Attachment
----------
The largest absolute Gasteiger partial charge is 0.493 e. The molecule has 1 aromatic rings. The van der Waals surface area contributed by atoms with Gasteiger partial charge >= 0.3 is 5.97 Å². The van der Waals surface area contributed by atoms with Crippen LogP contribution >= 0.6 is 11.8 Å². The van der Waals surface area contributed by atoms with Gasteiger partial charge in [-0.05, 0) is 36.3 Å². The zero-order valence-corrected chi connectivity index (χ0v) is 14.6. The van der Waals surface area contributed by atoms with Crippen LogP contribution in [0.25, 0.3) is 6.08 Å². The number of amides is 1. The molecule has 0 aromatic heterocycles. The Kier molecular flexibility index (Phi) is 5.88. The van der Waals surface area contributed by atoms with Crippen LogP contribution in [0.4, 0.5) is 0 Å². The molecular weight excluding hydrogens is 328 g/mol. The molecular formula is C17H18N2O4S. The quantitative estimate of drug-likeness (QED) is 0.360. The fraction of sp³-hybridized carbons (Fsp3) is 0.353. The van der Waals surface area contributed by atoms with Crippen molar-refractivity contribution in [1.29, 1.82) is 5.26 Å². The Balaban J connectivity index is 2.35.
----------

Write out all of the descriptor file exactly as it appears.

The largest absolute Gasteiger partial charge is 0.493 e. The molecule has 1 aromatic rings. The van der Waals surface area contributed by atoms with Gasteiger partial charge >= 0.3 is 5.97 Å². The van der Waals surface area contributed by atoms with Crippen LogP contribution >= 0.6 is 11.8 Å². The van der Waals surface area contributed by atoms with Gasteiger partial charge in [-0.05, 0) is 36.3 Å². The zero-order valence-corrected chi connectivity index (χ0v) is 14.6. The van der Waals surface area contributed by atoms with Crippen LogP contribution in [0.25, 0.3) is 6.08 Å². The number of amides is 1. The molecule has 0 aromatic heterocycles. The Kier molecular flexibility index (Phi) is 5.88. The van der Waals surface area contributed by atoms with Crippen LogP contribution in [0.4, 0.5) is 0 Å². The molecular weight excluding hydrogens is 328 g/mol. The molecular formula is C17H18N2O4S. The quantitative estimate of drug-likeness (QED) is 0.360. The fraction of sp³-hybridized carbons (Fsp3) is 0.353. The van der Waals surface area contributed by atoms with Crippen molar-refractivity contribution in [1.29, 1.82) is 5.26 Å². The Balaban J connectivity index is 2.35.